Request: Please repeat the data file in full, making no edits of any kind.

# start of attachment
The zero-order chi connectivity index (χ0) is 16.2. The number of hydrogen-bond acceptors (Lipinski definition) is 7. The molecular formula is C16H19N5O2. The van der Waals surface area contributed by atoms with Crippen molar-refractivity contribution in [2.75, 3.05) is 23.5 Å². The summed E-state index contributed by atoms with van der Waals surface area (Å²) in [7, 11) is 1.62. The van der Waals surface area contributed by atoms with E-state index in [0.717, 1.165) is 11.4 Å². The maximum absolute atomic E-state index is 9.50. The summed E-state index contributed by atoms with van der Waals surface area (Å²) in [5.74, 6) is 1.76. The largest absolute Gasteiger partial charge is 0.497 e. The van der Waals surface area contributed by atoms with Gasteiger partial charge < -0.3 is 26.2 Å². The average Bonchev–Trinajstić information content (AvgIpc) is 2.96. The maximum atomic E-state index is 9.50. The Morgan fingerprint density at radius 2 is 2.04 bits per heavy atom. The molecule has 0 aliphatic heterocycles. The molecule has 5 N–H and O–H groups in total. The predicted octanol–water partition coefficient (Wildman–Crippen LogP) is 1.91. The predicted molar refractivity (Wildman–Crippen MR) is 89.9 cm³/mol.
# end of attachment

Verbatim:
The zero-order chi connectivity index (χ0) is 16.2. The number of hydrogen-bond acceptors (Lipinski definition) is 7. The molecular formula is C16H19N5O2. The van der Waals surface area contributed by atoms with Crippen molar-refractivity contribution in [2.75, 3.05) is 23.5 Å². The summed E-state index contributed by atoms with van der Waals surface area (Å²) in [7, 11) is 1.62. The van der Waals surface area contributed by atoms with E-state index in [0.717, 1.165) is 11.4 Å². The maximum absolute atomic E-state index is 9.50. The summed E-state index contributed by atoms with van der Waals surface area (Å²) in [5.74, 6) is 1.76. The largest absolute Gasteiger partial charge is 0.497 e. The van der Waals surface area contributed by atoms with Gasteiger partial charge < -0.3 is 26.2 Å². The average Bonchev–Trinajstić information content (AvgIpc) is 2.96. The maximum atomic E-state index is 9.50. The Morgan fingerprint density at radius 2 is 2.04 bits per heavy atom. The molecule has 0 aliphatic heterocycles. The molecule has 5 N–H and O–H groups in total. The predicted octanol–water partition coefficient (Wildman–Crippen LogP) is 1.91. The predicted molar refractivity (Wildman–Crippen MR) is 89.9 cm³/mol.